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Delhi Police seek red corner notice against Kapil Sangwan, say gangster has been making extortion calls from UK

Kapil was on the run before he was arrested by Rajasthan Police following a shootout in 2016 and was in jail till 2019 when he was granted parole for a month. Police suspect that it is then that he fled the country using a fake passport made in Bareilly.

The Delhi Police have urged the Central Bureau of Investigation’s (CBI) Interpol branch to issue a red corner notice (RCN) against gangster Kapil Sangwan, alias Nandu. Kapil, according to the cops, has been making several extortion calls from the United Kingdom since the last three months.

Police suspect that Kapil, who operates his own gang in Najafgarh and is wanted for murder, extortion, attempt to murder and cases under the Maharashtra Control of Organised Crime Act, may have reached UK via Thailand using a fake passport procured from Uttar Pradesh’s Bareilly district. An FIR has been registered with the Special Cell in connection with procurement of the fake passport.

“Kapil has started making extortion calls from the UK and three cases have been registered in the last three months. There are several such incidents which have not yet been reported to the Delhi Police. The complainants are a shopkeeper, a businessman and a close friend of AAP’s MLA in Bijwasan. We have moved a file to the CBI’s Interpol Branch, requesting them to issue an RCN against him. Police have also recently filed a chargesheet against him in connection with a three-year-old extortion case,” a senior official said.

According to the Interpol’s website a “Red Notice is a request to law enforcement worldwide to locate and provisionally arrest a person pending extradition, surrender, or similar legal action”.

“Last year, Interpol had issued a blue corner notice (BCN) against him after the Counter Intelligence unit of the special cell had requested help to locate him. Police initially found that he may have reached Dubai via Thailand. But after issuing the BCN, they found that he moved to the UK from where he was making extortion calls and also sending his pictures to his associates,” an officer informed.

The Central Bureau of Investigation’s website refers to Blue Notices as ‘B Series (Blue) Notices’. It says: “The ‘B’ series notices are also called ‘enquiry notices’ and may be issued in order to have someone’s identity verified; to obtain particulars of a person’s criminal record; to locate someone who is missing or is an identified or unidentified international criminal or is wanted for a violation of ordinary criminal law and whose extradition may be requested.”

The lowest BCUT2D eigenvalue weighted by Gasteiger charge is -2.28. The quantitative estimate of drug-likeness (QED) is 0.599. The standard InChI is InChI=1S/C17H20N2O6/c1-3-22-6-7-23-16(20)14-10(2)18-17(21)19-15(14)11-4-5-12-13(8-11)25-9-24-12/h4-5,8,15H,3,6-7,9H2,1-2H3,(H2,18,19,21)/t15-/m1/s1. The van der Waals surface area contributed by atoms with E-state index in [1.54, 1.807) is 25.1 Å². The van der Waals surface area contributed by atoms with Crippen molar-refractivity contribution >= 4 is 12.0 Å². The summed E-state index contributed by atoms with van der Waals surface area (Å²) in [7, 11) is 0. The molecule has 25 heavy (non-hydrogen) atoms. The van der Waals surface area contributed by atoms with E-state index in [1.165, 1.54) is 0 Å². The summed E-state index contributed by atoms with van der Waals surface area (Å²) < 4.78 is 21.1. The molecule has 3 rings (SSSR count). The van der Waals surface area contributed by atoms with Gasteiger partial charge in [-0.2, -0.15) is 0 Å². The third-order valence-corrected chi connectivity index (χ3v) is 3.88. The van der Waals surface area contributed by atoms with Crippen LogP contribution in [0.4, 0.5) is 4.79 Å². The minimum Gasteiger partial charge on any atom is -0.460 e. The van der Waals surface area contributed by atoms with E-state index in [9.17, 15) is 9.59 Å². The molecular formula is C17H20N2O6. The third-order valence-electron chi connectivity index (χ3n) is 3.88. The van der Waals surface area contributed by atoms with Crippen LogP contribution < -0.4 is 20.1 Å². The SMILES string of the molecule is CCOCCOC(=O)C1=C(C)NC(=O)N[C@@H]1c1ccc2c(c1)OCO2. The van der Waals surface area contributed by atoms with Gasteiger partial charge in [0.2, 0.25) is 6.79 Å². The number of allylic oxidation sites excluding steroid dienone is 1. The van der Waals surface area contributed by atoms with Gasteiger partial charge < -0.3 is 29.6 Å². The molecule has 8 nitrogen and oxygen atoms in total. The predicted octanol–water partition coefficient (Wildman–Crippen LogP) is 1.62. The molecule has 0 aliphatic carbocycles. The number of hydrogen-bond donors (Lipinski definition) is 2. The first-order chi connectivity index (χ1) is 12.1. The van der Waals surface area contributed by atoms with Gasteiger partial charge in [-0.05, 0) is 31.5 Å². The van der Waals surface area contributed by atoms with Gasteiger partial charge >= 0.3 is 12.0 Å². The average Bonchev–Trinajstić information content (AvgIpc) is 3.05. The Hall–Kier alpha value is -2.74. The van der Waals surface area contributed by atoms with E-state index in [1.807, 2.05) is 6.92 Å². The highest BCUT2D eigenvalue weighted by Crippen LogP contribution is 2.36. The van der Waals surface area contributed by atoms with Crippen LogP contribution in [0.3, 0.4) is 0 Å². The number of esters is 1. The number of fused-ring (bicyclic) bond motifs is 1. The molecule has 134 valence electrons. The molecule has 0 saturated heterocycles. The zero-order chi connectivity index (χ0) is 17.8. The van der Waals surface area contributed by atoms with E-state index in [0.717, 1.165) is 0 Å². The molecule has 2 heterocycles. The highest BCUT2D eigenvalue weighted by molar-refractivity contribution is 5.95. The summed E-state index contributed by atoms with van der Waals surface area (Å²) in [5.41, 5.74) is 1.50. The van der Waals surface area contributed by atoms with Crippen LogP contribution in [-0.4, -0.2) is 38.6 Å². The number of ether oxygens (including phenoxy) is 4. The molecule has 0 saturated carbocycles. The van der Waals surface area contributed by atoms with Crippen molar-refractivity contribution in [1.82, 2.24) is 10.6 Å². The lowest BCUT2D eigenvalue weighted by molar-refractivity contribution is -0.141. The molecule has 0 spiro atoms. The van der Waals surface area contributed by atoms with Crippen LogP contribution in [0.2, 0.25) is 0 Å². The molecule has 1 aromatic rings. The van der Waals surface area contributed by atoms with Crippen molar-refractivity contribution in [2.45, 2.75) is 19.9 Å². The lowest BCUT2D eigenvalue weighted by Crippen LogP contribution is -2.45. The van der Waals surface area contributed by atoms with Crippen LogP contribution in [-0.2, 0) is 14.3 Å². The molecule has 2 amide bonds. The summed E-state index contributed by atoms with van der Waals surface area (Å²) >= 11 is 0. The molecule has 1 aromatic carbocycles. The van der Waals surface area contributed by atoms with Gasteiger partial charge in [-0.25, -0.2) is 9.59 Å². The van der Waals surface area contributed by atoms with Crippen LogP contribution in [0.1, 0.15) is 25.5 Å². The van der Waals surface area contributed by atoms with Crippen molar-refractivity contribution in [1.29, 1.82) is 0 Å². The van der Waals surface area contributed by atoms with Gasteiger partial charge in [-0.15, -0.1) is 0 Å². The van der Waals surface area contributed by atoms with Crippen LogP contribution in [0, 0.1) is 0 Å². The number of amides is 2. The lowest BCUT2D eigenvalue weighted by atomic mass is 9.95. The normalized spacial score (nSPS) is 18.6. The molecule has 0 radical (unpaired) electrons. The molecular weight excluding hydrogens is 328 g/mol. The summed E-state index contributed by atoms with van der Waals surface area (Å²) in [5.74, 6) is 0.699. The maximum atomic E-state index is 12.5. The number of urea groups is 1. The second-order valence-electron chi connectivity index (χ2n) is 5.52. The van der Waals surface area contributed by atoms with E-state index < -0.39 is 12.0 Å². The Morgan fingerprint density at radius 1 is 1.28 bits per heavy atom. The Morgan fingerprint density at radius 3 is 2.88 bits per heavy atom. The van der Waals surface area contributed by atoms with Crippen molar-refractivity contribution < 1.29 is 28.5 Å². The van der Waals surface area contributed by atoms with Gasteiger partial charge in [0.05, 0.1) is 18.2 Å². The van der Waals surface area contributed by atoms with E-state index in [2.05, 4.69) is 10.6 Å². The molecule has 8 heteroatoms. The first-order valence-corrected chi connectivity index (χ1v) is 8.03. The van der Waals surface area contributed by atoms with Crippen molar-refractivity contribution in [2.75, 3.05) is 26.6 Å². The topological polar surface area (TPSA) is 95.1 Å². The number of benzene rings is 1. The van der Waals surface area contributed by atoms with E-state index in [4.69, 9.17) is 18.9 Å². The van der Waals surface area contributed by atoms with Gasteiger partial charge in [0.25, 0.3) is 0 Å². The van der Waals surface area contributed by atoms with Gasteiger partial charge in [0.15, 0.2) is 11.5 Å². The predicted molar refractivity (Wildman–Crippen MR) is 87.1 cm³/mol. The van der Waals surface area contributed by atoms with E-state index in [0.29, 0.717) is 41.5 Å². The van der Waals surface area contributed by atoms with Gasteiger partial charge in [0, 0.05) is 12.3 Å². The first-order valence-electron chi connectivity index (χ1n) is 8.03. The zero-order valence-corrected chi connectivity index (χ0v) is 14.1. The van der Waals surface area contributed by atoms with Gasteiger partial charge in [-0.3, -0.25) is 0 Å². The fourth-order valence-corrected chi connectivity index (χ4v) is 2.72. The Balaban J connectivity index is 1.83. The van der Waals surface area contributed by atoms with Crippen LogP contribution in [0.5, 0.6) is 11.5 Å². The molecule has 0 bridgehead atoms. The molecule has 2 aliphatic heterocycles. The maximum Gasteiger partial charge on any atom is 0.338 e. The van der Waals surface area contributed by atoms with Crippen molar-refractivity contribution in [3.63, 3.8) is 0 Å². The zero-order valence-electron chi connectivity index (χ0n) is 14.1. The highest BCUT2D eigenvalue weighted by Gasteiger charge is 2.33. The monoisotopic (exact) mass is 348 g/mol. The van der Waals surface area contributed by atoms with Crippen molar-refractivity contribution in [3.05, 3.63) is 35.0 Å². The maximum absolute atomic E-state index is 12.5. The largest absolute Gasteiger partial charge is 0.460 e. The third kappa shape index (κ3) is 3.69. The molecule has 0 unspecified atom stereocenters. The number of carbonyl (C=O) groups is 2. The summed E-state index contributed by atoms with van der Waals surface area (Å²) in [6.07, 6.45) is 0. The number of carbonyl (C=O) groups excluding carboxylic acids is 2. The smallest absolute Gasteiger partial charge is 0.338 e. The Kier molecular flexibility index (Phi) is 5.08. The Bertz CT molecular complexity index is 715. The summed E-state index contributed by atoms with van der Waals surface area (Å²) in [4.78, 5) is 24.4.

Delhi Police has also written to the Union Ministry of External Affairs requesting revocation of Kapil’s passport. Kapil was on the run before he was arrested by Rajasthan Police following a shootout in 2016 and was in jail till 2019 when he was granted parole for a month. At the time, his associates had thrown a grand party at a farmhouse built on encroached government property in Najafgarh, and the guest list included criminals from Southwest Delhi and Haryana. However, before his arrival, a Crime Branch team crashed the party and arrested 22 members of the criminal gang.

“Kapil didn’t turn up at the party and went underground even after his parole ended. When police checked with his family members, they found he was missing,” a senior police officer said.

Kapil gained notoriety by extorting money from local businessmen in Southwest Delhi and emerged as a rival to the dreaded criminal Manjeet Mahal. Several Special Cell and Crime Branch teams had been on his trail. On July 31 last year, a team of the Special Cell’s Counter Intelligence unit arrested his brother, Jyoti Sangwan, from Surat.

“Months after Jyoti’s arrest, police found that Kapil had made a fake passport from Bareilly. He even went to the local police station for document verification. On the basis of their investigation, an FIR was registered by the counter intelligence unit. They found during their investigation that Kapil first went to Thailand and later to the UK,” an officer said.

Police said that Kapil made the passport with the help of a local agent after paying Rs 4.5 lakh and then asked his brother Jyoti and an associate, Dhiren Kariya, a Junagadh resident who is an alleged bootlegger, get their passports made as well.

“Jyoti and Kariya had made passports using fake documents. They were planning to leave the country, but had to change their plan due to the pandemic. Delhi Police has informed Bareilly Police about the lapses, asking them to take departmental action against those responsible,” the officer said.

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